I have now been privileged to witness, IMO, two of the finest London musical concerts this decade. The first being the Les Miserables Tenth Anniversary Concert and the second being Hey Mr Producer, a concert celebrating the work of Cameron Mackintosh over the past 30 years. Hey Mr P was a three hour spectacular covering the majority of his musicals and we were treated to excerpts, fully costumed and performed as in the shows.

The evening contained many highlights, but I must especially mention 'Broadway Baby', 'Duelling Pianos’, ‘Send in the Clowns’ and my favourite section, and seemingly others too as the applause greeted the first rousing notes of 'Look Down', Les Miserables. This section bought the show to an end and for me the 3rd opportunity to hear Philip Quast sing 'Stars' live. I must also mention the first delight of the evening with Julie Andrews ending the My Fair Lady section.

On what occasion could a stage be graced with so many musical stars at one time. The list is endless and it is understood that many halted whatever they were doing at the time to appear at the concert. Also a number of 'stars' made very brief appearances, a true tribute to Cameron.

The best way I can give my review of the show is to follow it as it was performed, selecting highlights and glossing over a couple of bits I was less fond of, I mean what was Marion Montgomery up to !!!!!

To start with the stage was graced with 'that piano' which Cameron had insisted on seeing as an 8 year old. A little 'Cam Mack' came on and with him looking at the piano the overture to 'Cats' began. This was followed by a swarm of children performing a rousing 'Food, Glorious Food'

Followed by the My Fair Lady section. I have never really been a fan of Liz Robertson and she didn't really impress here. Jonathan Pryce did a turn as Professor Higgins, which was 'splendid' and it was so nice to see Donald Sinden on the stage. The section ended as the show does but instead of Liz finishing with 'I washed me face and hands before I come I did' a voice came from the wings instantly recognised by all as Julie Andrews. She received a rapturous reception from the audience.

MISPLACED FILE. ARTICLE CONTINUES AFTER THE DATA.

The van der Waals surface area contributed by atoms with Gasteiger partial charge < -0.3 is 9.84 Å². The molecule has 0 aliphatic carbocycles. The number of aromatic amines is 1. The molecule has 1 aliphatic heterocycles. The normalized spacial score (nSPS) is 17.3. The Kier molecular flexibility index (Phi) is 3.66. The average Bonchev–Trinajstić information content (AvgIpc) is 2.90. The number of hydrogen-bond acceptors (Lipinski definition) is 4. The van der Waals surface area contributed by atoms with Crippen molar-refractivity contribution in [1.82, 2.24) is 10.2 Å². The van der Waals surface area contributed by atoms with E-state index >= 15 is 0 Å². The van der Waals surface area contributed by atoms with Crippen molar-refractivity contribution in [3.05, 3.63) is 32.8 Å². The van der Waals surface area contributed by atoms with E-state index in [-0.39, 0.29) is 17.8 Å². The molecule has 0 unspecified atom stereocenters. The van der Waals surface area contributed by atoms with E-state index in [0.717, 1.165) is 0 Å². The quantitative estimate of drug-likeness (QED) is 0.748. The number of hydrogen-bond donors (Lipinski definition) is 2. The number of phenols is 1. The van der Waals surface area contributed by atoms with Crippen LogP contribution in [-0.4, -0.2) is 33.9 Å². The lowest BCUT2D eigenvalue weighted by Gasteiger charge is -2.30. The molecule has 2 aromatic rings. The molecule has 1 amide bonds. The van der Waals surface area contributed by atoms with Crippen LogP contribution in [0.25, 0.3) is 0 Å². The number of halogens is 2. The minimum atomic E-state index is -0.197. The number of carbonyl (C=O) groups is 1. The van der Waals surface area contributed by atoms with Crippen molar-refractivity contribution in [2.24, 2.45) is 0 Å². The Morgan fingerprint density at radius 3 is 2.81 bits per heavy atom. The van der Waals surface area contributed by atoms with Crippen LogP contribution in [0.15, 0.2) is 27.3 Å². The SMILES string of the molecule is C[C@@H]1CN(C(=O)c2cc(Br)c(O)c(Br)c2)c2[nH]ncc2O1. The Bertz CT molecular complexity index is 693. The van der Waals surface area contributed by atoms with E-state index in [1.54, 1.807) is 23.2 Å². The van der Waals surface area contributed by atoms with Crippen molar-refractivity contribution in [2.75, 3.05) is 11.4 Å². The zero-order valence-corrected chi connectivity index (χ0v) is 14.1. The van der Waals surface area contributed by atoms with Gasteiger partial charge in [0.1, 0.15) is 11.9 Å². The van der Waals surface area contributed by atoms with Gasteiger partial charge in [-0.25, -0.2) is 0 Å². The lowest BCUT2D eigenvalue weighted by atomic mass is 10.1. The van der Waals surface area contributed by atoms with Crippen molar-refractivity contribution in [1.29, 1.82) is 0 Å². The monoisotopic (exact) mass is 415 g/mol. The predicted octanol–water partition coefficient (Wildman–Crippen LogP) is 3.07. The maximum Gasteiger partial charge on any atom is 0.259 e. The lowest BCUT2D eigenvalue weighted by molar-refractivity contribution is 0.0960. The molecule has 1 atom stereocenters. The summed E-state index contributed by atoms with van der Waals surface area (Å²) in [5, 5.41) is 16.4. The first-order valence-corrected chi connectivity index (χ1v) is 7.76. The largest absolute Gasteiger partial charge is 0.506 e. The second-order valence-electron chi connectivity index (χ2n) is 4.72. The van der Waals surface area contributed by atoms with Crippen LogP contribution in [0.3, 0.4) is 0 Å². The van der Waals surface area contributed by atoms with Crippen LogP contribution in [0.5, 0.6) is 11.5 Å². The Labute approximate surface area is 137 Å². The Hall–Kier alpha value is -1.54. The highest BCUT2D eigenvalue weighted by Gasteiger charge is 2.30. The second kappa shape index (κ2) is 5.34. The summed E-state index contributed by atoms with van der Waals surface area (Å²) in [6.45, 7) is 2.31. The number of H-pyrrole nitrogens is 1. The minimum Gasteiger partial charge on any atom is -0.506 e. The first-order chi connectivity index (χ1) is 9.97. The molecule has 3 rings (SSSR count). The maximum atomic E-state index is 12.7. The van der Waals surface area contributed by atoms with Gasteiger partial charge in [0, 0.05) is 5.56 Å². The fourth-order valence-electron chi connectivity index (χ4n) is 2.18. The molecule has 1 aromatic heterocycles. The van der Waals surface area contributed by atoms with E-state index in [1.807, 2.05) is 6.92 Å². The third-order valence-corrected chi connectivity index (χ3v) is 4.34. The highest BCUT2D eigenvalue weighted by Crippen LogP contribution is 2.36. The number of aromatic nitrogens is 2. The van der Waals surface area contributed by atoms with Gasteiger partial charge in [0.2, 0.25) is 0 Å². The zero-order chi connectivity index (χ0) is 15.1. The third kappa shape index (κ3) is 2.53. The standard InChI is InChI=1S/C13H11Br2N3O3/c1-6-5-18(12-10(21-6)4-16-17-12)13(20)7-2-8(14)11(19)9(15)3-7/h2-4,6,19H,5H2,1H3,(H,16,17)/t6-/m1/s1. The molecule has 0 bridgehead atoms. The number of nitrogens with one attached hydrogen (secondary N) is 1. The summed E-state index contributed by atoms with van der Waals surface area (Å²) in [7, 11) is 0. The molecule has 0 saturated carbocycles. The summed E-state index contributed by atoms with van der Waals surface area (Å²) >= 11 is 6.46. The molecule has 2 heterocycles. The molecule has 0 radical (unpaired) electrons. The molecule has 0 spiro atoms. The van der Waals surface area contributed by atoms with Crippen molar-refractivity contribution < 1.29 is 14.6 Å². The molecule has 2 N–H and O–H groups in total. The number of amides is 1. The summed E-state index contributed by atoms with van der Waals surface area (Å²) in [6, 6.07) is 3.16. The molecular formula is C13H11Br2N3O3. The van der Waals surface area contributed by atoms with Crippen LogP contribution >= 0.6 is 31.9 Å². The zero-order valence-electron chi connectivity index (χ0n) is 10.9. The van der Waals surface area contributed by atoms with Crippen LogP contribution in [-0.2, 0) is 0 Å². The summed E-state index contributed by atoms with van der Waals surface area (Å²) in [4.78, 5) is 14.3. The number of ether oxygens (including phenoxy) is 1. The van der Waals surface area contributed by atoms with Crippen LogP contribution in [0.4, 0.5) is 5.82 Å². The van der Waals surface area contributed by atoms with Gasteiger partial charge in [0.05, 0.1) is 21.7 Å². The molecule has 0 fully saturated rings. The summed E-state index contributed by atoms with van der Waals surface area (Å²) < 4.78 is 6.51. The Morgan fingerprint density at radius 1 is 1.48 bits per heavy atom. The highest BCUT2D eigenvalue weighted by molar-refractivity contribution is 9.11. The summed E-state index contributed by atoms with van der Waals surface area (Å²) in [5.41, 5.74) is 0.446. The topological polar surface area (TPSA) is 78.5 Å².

Next came a medley of several shows kicked off by John Barrowman singing’ 1, 2, 3' from 'The Fix'; it would have been nice to see something else from this show. Then the delight of Ellen Greene recreating Audrey from the 'Little Shop of Horrors', showing that the role is still very much hers. We then got the only disappointing bit if the concert, Day by Day from 'Godspell' and ' I get a kick out of you' from Anything Goes. The former was just staged unexcitedly, although it was good to see Phil Cavill back on the stage, the latter was dreadful, Marion Montgomery was awful.

I've never followed Bernadette Peters but she was truly one of the stars of the evening, showing brilliant comic timing and singing. She started the evening with 'Unexpected Song', I never realised how powerful her voice is. This section was completed with a rousing 'Nicer in Nice', Jimmy Logan and 5 Guys Named Moe.

Adam Searles, still able to play Dodger at 17, introduced us to Oliver along with Russ Abbott giving a taste of what is to come on the tour. Sonia Swaby sang a powerful 'As Long as he Needs Me' confirming herself amongst one of London's upcoming leading ladies.

The treat for me, the new Martin Guerre, a revamped title track with new lyrics giving a totally different meaning to the song than previously. David Campbell sang well, this complicated and very fast piece of music. Also an intro to the new song 'How many tears' sung by Maria Friedman. Even after one listen it struck me as a very moving ballad for Bertrande. David Campbell appeared again alongside Lea Salonga in the Miss Saigon section. It was great to see Lea and Jonathan Pryce reprising their original roles and Jonathan showing why he deserved the accolades with the 'American Dream'. The Act 1 finale was Phantom of the Opera. Lisa Vroman was a superb Christine and Colm Wilkinson made his first appearance of the night as the Phantom. As with a lot of the sections dialogue between songs was included. Phantom ended the act as it does in the show, no falling chandeliers though !! Colm crying in agony from the balcony as he watched Christine leave. So Act 1 came to a close leaving us all a little shell-shocked but eager to see what gems Act 2 would bring and it certainly did deliver.